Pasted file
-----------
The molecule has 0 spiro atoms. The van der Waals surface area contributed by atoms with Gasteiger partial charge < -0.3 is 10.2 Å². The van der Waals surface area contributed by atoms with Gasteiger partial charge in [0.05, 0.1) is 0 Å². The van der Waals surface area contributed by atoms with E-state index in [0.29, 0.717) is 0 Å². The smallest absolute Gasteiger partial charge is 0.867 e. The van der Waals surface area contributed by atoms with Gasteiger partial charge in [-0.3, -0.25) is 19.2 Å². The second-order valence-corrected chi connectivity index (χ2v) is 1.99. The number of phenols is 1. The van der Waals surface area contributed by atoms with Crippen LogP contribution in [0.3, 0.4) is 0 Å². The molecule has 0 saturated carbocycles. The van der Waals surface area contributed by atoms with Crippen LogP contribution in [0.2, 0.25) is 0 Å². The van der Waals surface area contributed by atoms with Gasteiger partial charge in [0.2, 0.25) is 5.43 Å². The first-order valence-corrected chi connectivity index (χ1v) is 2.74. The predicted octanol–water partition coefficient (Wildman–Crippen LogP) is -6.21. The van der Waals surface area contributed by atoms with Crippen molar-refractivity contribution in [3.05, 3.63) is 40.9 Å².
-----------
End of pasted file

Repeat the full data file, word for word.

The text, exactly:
The molecule has 0 spiro atoms. The van der Waals surface area contributed by atoms with Gasteiger partial charge < -0.3 is 10.2 Å². The van der Waals surface area contributed by atoms with Gasteiger partial charge in [0.05, 0.1) is 0 Å². The van der Waals surface area contributed by atoms with E-state index in [0.29, 0.717) is 0 Å². The smallest absolute Gasteiger partial charge is 0.867 e. The van der Waals surface area contributed by atoms with Gasteiger partial charge in [-0.3, -0.25) is 19.2 Å². The second-order valence-corrected chi connectivity index (χ2v) is 1.99. The number of phenols is 1. The van der Waals surface area contributed by atoms with Crippen LogP contribution in [0.3, 0.4) is 0 Å². The molecule has 0 saturated carbocycles. The van der Waals surface area contributed by atoms with Crippen LogP contribution in [0.2, 0.25) is 0 Å². The van der Waals surface area contributed by atoms with Gasteiger partial charge in [0.2, 0.25) is 5.43 Å². The first-order valence-corrected chi connectivity index (χ1v) is 2.74. The predicted octanol–water partition coefficient (Wildman–Crippen LogP) is -6.21. The van der Waals surface area contributed by atoms with Crippen molar-refractivity contribution in [3.05, 3.63) is 40.9 Å².